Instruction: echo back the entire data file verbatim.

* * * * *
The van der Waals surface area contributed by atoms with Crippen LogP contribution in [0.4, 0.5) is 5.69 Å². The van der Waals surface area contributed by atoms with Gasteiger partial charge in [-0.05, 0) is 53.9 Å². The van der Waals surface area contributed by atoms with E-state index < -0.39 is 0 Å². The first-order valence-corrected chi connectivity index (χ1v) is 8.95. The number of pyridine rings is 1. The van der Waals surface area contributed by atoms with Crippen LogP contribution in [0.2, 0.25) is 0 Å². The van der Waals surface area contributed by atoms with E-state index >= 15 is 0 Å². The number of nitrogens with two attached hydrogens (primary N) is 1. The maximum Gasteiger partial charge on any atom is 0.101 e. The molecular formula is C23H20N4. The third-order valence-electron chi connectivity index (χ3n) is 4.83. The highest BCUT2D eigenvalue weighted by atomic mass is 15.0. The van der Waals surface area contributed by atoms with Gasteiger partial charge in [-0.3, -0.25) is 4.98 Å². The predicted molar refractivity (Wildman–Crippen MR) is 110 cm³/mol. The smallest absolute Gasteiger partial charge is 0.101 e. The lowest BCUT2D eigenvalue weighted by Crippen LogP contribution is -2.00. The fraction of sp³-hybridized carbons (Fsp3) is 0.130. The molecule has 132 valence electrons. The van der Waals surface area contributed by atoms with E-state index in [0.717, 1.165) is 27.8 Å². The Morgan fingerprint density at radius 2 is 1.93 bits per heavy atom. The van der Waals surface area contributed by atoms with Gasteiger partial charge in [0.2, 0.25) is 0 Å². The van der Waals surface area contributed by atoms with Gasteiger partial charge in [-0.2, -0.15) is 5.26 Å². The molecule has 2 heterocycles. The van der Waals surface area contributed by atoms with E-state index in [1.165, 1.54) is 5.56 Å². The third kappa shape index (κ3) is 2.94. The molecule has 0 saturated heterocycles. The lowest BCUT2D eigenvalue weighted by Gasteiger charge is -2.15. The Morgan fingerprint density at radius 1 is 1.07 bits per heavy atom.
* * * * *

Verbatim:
The van der Waals surface area contributed by atoms with Crippen LogP contribution in [0.4, 0.5) is 5.69 Å². The van der Waals surface area contributed by atoms with Gasteiger partial charge in [-0.05, 0) is 53.9 Å². The van der Waals surface area contributed by atoms with E-state index < -0.39 is 0 Å². The first-order valence-corrected chi connectivity index (χ1v) is 8.95. The number of pyridine rings is 1. The van der Waals surface area contributed by atoms with Crippen LogP contribution in [0.2, 0.25) is 0 Å². The van der Waals surface area contributed by atoms with E-state index >= 15 is 0 Å². The number of nitrogens with two attached hydrogens (primary N) is 1. The maximum Gasteiger partial charge on any atom is 0.101 e. The molecular formula is C23H20N4. The third-order valence-electron chi connectivity index (χ3n) is 4.83. The highest BCUT2D eigenvalue weighted by atomic mass is 15.0. The van der Waals surface area contributed by atoms with Gasteiger partial charge in [-0.3, -0.25) is 4.98 Å². The predicted molar refractivity (Wildman–Crippen MR) is 110 cm³/mol. The smallest absolute Gasteiger partial charge is 0.101 e. The lowest BCUT2D eigenvalue weighted by Crippen LogP contribution is -2.00. The fraction of sp³-hybridized carbons (Fsp3) is 0.130. The molecule has 132 valence electrons. The van der Waals surface area contributed by atoms with E-state index in [0.717, 1.165) is 27.8 Å². The Morgan fingerprint density at radius 2 is 1.93 bits per heavy atom. The van der Waals surface area contributed by atoms with Gasteiger partial charge in [0.2, 0.25) is 0 Å². The van der Waals surface area contributed by atoms with Gasteiger partial charge in [-0.2, -0.15) is 5.26 Å². The molecule has 2 heterocycles. The van der Waals surface area contributed by atoms with E-state index in [1.165, 1.54) is 5.56 Å². The third kappa shape index (κ3) is 2.94. The molecule has 0 saturated heterocycles. The lowest BCUT2D eigenvalue weighted by Gasteiger charge is -2.15. The Morgan fingerprint density at radius 1 is 1.07 bits per heavy atom.